The graphical method for the determination of the instantaneous velocity is always not a convenient method. For this, we must carefully plot the positiontime graph and calculate the value of average velocity as $\Delta t$ becomes smaller and smaller. It is easier to calculate the value of velocity at different instants if we have data of positions at different instants or exact expression for the position as a function of time. Then, we calculate $\Delta x / \Delta t$ from the data for decreasing the value of $\Delta t$ and find the limiting value as we have done in Table 2.1 or use differential calculus for the given expression and calculate $\frac{d x}{d t}$ at different instants as done in the following example.
Example 2.1 The position of an object moving along xaxis is given by x = a + bt2 where a = 8.5 m, b = 2.5 m $s^{–2}$ and t is measured in seconds. What is its velocity at t = 0 s and t = 2.0 s. What is the average velocity between t = 2.0 s and t = 4.0 s ?
Answer In notation of differential calculus, the velocity is
$ v=\frac{d x}{d t}=\frac{d}{d t}\left(a+b t^2\right)=2 b t=5.0 t \mathrm{~m} \mathrm{~s}^{1} $
At $t=0 \mathrm{~s}, \quad V=0 \mathrm{~m} \mathrm{~s}^{1}$ and at $t=2.0 \mathrm{~s}$, $v=10 \mathrm{~m} \mathrm{~s}^{1}$.
$ \text { Average velocity }=\frac{x(4.0)x(2.0)}{4.02.0} $
$\begin{array}{r}=\frac{a+16 ba4 b}{2.0}=6.0 \times b \\ =6.0 \times 2.5=15 \mathrm{~m} \mathrm{~s}^{1}\end{array}$
Note that for uniform motion, velocity is the same as the average velocity at all instants
Instantaneous speed or simply speed is the magnitude of velocity. For example, a velocity of $+24.0 \mathrm{~m} \mathrm{~s}^{1}$ and a velocity of $24.0 \mathrm{~m} \mathrm{~s}^{1}$ both have an associated speed of $24.0 \mathrm{~m} \mathrm{~s}^{1}$. It should be noted that though average speed over a finite interval of time is greater or equal to the magnitude of the average velocity, instantaneous speed at an instant is equal to the magnitude of the instantaneous velocity at that instant. Why so?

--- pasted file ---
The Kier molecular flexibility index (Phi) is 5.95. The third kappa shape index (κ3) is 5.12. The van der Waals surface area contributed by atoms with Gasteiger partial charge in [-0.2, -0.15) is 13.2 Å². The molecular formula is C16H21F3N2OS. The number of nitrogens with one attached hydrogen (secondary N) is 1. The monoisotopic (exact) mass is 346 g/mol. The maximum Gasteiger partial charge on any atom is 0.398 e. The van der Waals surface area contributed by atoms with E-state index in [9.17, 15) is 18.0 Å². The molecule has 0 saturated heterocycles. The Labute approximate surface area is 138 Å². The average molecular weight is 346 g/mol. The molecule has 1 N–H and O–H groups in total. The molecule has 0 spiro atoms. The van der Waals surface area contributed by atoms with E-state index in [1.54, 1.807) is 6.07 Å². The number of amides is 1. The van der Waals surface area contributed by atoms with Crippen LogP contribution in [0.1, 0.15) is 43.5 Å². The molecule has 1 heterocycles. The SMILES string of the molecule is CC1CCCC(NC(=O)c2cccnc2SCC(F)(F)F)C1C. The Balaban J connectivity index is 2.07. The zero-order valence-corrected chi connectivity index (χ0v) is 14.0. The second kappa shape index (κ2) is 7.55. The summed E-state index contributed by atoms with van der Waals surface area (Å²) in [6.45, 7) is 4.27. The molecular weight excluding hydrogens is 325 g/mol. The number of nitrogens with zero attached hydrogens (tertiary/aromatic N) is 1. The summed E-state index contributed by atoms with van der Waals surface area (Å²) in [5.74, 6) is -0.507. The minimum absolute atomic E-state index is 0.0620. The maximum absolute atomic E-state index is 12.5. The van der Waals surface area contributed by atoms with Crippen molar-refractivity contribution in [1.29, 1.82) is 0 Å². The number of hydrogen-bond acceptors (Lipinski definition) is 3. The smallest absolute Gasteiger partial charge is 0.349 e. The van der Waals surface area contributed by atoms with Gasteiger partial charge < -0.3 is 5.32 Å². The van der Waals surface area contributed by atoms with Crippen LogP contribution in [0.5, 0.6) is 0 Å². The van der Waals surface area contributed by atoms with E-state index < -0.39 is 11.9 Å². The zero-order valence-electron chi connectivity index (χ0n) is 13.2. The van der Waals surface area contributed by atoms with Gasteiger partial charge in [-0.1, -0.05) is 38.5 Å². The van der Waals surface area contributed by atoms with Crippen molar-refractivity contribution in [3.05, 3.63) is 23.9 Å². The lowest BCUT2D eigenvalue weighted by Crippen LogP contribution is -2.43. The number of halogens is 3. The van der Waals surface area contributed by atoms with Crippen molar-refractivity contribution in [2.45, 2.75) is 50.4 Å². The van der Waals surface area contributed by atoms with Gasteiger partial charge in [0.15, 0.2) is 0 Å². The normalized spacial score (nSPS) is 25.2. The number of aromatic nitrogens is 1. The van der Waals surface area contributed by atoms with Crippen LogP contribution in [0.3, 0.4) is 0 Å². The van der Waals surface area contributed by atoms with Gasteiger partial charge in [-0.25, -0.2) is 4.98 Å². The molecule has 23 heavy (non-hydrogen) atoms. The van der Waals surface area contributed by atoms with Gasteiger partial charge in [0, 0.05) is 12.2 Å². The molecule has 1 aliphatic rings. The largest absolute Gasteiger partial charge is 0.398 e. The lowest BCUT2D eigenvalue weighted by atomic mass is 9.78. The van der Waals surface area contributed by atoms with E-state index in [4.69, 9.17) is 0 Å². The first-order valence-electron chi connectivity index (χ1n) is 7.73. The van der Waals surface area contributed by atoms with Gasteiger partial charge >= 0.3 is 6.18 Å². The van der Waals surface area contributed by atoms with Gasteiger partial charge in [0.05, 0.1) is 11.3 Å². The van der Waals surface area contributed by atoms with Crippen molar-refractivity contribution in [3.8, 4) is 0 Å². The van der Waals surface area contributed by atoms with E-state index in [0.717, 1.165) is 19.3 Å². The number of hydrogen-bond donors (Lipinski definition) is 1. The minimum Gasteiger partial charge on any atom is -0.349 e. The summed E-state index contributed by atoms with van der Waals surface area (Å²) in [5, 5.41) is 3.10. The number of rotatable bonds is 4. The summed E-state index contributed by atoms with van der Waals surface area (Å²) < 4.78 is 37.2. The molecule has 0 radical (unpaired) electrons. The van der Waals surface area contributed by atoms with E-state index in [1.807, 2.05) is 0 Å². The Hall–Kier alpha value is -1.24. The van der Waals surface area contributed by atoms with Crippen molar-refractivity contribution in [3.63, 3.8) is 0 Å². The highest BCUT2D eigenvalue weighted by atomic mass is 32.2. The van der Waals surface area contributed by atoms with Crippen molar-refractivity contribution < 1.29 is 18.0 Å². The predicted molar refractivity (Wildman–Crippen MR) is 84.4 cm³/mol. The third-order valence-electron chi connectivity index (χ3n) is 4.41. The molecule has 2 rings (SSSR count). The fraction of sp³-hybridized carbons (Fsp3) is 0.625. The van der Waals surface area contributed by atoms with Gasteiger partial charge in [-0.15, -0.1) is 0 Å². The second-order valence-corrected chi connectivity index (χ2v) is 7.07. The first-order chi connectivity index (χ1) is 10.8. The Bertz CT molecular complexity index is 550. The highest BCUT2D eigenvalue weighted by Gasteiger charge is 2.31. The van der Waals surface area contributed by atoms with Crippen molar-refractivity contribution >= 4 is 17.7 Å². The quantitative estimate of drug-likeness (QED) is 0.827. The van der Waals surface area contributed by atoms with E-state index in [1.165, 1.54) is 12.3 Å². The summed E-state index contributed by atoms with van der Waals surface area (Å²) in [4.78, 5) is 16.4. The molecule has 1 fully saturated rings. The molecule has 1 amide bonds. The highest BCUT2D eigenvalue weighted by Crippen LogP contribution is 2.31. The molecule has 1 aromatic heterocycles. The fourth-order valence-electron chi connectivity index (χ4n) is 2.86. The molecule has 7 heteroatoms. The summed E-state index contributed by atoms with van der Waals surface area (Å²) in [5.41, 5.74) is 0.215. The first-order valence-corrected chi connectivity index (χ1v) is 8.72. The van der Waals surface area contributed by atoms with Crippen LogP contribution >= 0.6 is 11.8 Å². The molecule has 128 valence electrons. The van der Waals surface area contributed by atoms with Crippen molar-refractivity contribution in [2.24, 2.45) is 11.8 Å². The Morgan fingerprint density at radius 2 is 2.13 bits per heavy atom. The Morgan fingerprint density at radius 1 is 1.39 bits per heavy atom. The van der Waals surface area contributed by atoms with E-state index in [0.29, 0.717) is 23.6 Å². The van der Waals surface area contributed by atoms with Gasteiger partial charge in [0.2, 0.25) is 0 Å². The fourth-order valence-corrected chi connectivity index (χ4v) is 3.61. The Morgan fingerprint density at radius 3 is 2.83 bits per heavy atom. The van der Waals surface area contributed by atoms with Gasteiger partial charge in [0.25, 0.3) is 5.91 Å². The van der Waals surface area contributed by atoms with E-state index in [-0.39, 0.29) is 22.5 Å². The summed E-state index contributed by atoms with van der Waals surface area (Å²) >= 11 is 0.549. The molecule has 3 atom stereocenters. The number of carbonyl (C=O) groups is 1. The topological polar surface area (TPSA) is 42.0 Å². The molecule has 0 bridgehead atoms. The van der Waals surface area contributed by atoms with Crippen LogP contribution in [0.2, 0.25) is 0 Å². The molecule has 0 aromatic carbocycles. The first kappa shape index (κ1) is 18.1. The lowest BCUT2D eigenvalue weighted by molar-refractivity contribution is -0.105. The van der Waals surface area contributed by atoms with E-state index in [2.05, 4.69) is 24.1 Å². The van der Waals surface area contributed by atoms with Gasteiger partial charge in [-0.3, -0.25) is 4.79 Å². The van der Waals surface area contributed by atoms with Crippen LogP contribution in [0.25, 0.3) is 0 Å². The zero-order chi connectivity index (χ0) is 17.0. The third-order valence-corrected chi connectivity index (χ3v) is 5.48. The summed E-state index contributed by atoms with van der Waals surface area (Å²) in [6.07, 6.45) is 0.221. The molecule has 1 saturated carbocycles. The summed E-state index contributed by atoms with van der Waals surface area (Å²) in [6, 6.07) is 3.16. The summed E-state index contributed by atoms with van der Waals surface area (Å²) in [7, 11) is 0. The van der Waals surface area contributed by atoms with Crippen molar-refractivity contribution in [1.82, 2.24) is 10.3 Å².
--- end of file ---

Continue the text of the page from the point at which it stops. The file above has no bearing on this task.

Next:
2.3 ACCELERATION
The velocity of an object, in general, changes during its course of motion. How to describe this change? Should it be described as the rate of change in velocity with distance or with time ? This was a problem even in Galileo’s time. It was first thought that this change could be described by the rate of change of velocity with distance. But, through his studies of motion of freely falling objects and motion of objects on an inclined plane, Galileo concluded that the rate of change of velocity with time is a constant of motion for all objects in free fall. On the other hand, the change in velocity with distance is not constant – it decreases with the increasing distance of fall. This led to the concept of acceleration as the rate of change of velocity with time.
The average acceleration a over a time interval is defined as the change of velocity divided by the time interval :
$\bar{a}=\frac{v_2v_1}{t_2t_1}=\frac{\Delta v}{\Delta t}\quad \quad \quad \quad \quad (2.2)$
where $v_2$ and $v_1$ are the instantaneous velocities or simply velocities at time $t_2$ and $t_1$. It is the average change of velocity per unit time. The SI unit of acceleration is $\mathrm{m} \mathrm{s}^{2}$.
On a plot of velocity versus time, the average acceleration is the slope of the straight line connecting the points corresponding to $\left(v_2, t_2\right)$ and $\left(v_1, t_1\right)$.
Instantaneous acceleration is defined in the same way as the instantaneous velocity :
$ a=\lim\limits_{\Delta t \rightarrow 0} \frac{\Delta v}{\Delta t}=\frac{\mathrm{d} v}{\mathrm{~d} t} \quad \quad \quad \quad \quad (2.3) $
The acceleration at an instant is the slope of the tangent to the $vt$ curve at that instant.
Since velocity is a quantity having both magnitude and direction, a change in velocity may involve either or both of these factors. Acceleration, therefore, may result from a change in speed (magnitude), a change in direction or changes in both. Like velocity, acceleration can also be positive, negative or zero. Positiontime graphs for motion with positive, negative and zero acceleration are shown in Figs. 2.4 (a), (b) and (c), respectively. Note that the graph curves upward for positive acceleration; downward for negative acceleration and it is a straight line for zero acceleration.
Fig. 2.2 Positiontime graph for motion with (a) positive acceleration; (b) negative acceleration, and (c) zero acceleration.
Although acceleration can vary with time, our study in this chapter will be restricted to motion with constant acceleration. In this case, the average acceleration equals the constant value of acceleration during the interval. If the velocity of an object is $V$ at $t$ $=0$ and $v$ at time $t$, we have
$ \bar{a}=\frac{vv_o}{t0} $
$\text { or, } v=v_o+a t \quad (2.4) $
Let us see how velocitytime graph looks like for some simple cases. Fig. 2.3 shows velocitytime graph for motion with constant acceleration for the following cases :
Fig. 2.3 Velocity–time graph for motions with constant acceleration. (a) Motion in positive direction with positive acceleration, (b) Motion in positive direction with negative acceleration, (c) Motion in negative direction with negative acceleration, (d) Motion of an object with negative acceleration that changes direction at time t1. Between times 0 to $t_1$, it moves in positive x  direction and between $t_1$ and $t_2$ it moves in the opposite direction.